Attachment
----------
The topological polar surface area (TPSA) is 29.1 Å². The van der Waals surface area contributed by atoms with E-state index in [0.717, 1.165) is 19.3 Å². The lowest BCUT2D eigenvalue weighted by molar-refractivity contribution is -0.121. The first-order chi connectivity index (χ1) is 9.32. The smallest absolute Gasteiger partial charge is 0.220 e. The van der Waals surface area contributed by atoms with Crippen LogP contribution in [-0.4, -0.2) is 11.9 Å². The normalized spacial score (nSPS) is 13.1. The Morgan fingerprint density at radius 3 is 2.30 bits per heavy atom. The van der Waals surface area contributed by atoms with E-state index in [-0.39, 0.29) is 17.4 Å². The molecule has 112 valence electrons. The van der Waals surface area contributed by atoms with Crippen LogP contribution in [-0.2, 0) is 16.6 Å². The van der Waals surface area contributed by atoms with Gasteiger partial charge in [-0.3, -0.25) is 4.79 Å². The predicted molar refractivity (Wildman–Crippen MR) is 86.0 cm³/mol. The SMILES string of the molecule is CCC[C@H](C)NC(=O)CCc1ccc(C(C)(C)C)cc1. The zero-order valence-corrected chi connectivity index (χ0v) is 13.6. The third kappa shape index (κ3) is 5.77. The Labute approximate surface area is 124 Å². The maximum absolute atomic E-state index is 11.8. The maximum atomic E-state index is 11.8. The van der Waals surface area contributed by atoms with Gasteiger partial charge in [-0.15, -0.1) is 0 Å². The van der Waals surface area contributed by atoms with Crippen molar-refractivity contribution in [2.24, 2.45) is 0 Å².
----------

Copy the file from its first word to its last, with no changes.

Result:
The topological polar surface area (TPSA) is 29.1 Å². The van der Waals surface area contributed by atoms with E-state index in [0.717, 1.165) is 19.3 Å². The lowest BCUT2D eigenvalue weighted by molar-refractivity contribution is -0.121. The first-order chi connectivity index (χ1) is 9.32. The smallest absolute Gasteiger partial charge is 0.220 e. The van der Waals surface area contributed by atoms with Crippen LogP contribution in [-0.4, -0.2) is 11.9 Å². The normalized spacial score (nSPS) is 13.1. The Morgan fingerprint density at radius 3 is 2.30 bits per heavy atom. The van der Waals surface area contributed by atoms with E-state index in [-0.39, 0.29) is 17.4 Å². The molecule has 112 valence electrons. The van der Waals surface area contributed by atoms with Crippen LogP contribution in [-0.2, 0) is 16.6 Å². The van der Waals surface area contributed by atoms with Gasteiger partial charge in [-0.3, -0.25) is 4.79 Å². The predicted molar refractivity (Wildman–Crippen MR) is 86.0 cm³/mol. The SMILES string of the molecule is CCC[C@H](C)NC(=O)CCc1ccc(C(C)(C)C)cc1. The zero-order valence-corrected chi connectivity index (χ0v) is 13.6. The third kappa shape index (κ3) is 5.77. The Labute approximate surface area is 124 Å². The maximum absolute atomic E-state index is 11.8. The maximum atomic E-state index is 11.8. The van der Waals surface area contributed by atoms with Gasteiger partial charge in [-0.15, -0.1) is 0 Å². The van der Waals surface area contributed by atoms with Crippen molar-refractivity contribution in [2.24, 2.45) is 0 Å².